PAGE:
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Case Finishing: Is it all about the Bracket Prescription

By: Dr. William Buckley

By: Dr. William Buckley

 

It has been the convention in orthodontics, since the innovation of the prescription Rx bracket, that case finishing was a "Fake-complate." However, just as relapse was the "demon" that always visited the completed case, the Rx bracket has brought no more stabilization than its predecessors.

Every dentist who has contemplated "the end" has mentally wrestled with how to ensure that the completed orthodontic result will be stable. In the profession we have been driven to "eternal" retainers, treating with functional appliances in phase one, only non-extraction therapy, head gear, orthognathic surgery. All the modalities were to ensure the outcome of stability. Many leaders in the field of orthodontics have created cephalometric analyses such as Dr. Tweed with the "Tweed- triangle" with his ultimate treatment position of lower 1 to mandibular plane (incisor to mandibular plane angle) of 90°. Dr. Williams had the measurement of lower 1 to A-P of -1 to +1 to be the ideal final resting place of the lower incisor.

The common factor throughout orthodontics that has been perennially ignored is functional occlusion. This paper will be the initial one of a series that will present the relationship of centric relation, centric occlusion, and functional occlusion with orthodontic case finishing and stability of the orthodontic result.

Dr. Pete Dawson has said it as succinctly as possible, "occlusal disease is the number one factor in orthodontic relapse." Dr. Dawson goes on to define disease as: the inability of the structure or organism to adapt to the stresses it is subjected to, and therefore the structure or function or both are changed forever." This, I dare say, is what we have commonly called relapse, the bane of every dentist who has ever treated orthodontic patients. Can we learn from the non-orthodontist Dr. Dawson?

Dr. Dawson continues to instruct that anyone who is considering full mouth reconstruction should always, without exception, make sure that the TMJ health is secure prior to treatment.  The TMJ represents the major part of the neuromuscular component of the gnathostomatic system, and as such controls the "envelope of motion." When the functional occlusion is not coordinated with this envelope, it creates either problems with the TMJ apparatus or the stability of the teeth or both.

The Foundation for Orthodontic Research was a group created by leading members of the American Association of Orthodontists to research these very nettlesome issues that we all face. The group's conclusion was expressed in a position paper delivered by Dr. Wm Mc Horns at the AA0 convention in 1980. The main conclusion of the paper is: "When full mouth orthodontics is done with respect to centric relation and functional occlusion it is the finest full mouth reconstruction done in the world."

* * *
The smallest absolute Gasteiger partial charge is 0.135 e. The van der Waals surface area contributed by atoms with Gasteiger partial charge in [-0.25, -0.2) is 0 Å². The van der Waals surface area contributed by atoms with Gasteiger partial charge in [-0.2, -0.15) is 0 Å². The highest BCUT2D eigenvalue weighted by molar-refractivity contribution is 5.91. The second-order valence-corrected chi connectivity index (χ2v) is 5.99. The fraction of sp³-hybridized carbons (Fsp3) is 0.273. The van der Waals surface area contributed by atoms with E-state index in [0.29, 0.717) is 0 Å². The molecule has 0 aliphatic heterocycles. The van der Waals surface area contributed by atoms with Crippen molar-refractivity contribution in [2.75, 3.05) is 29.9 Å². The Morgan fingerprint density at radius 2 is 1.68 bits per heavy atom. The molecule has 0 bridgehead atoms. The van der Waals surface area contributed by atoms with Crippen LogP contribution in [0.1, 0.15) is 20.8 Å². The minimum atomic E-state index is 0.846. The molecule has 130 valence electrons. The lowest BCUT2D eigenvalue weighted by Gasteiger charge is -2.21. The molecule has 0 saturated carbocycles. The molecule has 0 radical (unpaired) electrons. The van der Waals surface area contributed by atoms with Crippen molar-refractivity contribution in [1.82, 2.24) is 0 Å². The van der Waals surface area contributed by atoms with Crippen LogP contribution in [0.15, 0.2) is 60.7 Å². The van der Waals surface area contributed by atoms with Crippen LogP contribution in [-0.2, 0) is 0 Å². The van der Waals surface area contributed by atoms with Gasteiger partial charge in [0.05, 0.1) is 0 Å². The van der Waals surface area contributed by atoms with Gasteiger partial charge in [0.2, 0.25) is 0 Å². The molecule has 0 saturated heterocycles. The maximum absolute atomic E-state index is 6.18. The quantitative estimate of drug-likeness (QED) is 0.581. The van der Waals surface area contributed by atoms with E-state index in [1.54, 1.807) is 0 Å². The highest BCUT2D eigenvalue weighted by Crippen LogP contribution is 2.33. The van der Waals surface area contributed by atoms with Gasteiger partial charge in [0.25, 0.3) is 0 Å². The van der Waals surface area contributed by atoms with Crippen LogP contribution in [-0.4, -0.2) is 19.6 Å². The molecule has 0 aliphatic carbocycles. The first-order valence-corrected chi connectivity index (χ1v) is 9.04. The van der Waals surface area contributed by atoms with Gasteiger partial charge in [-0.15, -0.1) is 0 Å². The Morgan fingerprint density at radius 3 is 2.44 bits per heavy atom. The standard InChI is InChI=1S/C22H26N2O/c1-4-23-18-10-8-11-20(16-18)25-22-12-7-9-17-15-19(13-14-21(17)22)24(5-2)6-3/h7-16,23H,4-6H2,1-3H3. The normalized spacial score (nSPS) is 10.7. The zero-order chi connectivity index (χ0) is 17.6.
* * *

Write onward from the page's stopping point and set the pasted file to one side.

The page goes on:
So dust off your crown and bridge books from dental school and borrow and articulator from a friend if do not have one, because we have to incorporate all the ideals from crown and bridge that apply when 'providing reconstructive dentistry.

As further proof of the need for this discomfort you are now having with this article, ask yourself what RX is in the bracket that I presently use? I would bet your next year's IA0 dues that it is a Roth Rx. Question: do you know what Dr. Roth's protocol for every case was prior to finishing? He mounted the orthodontic case, with a facebow and centric bite to evaluate the functional occlusion prior to removing braces.

Recent articles such as this one have been published, "Changes in functional occlusion during the post-orthodontic retention period: a prospective longitudinal clinical study." Am J Dentopcial Orthjpedics Mar; 135(3): 310-5. To quote the conclusion, "Settling of the occluding teeth seems not to improve the functional occlusion after fixed appliance removal. Thus, it is ne'cessary to check the functional occlusion before the appliance is removed to eliminate unsatisfying functional occlusal contacts."

A second article: "Orthodontics and Occlusion," British Dental Journal Volume 191, No. 10 November 24, 2001. It is important to point out that is necessary to carry out a full occlusal examination for all orthodontic patients. Not only the patient's habitual bite (centric occlusion, CO) but also to record the patient's ideal jaw relationship (centric relation, CR). Then ask yourself the question does CR occiir at the same place as CO and if not why not? Secondly, does the anterior guidance occur without posterior interference? Without this examination the dentist or orthodontist cannot fully assess a malocclusion or avoid mistakes in treatment planning. Another aspect of case finishing that needs to be considered at the beginning is tooth size discrepancy and arch form which we commonly call arch length discrepancy. Both of these measurements can forecast impending problems that, at the end of treatment, will either secure the result or cause relapse to be more likely.

In the ensuing articles we will cover: envelope of function vs. envelope of motion, centric relation and why it is important to relapse, is cuspid guidance the same as anterior guidance, cross-over and how does it impact on lower one to A-P, how to record centric relation reliably, and take cephalometric radiographs in centric relation, and when is the best time to perform an occlusal adjustment on an orthodontic patient?

Dr. Bill Buckley is an IBO Diplomate, a Fellow of the Academy of General Dentistry and lectures internationally.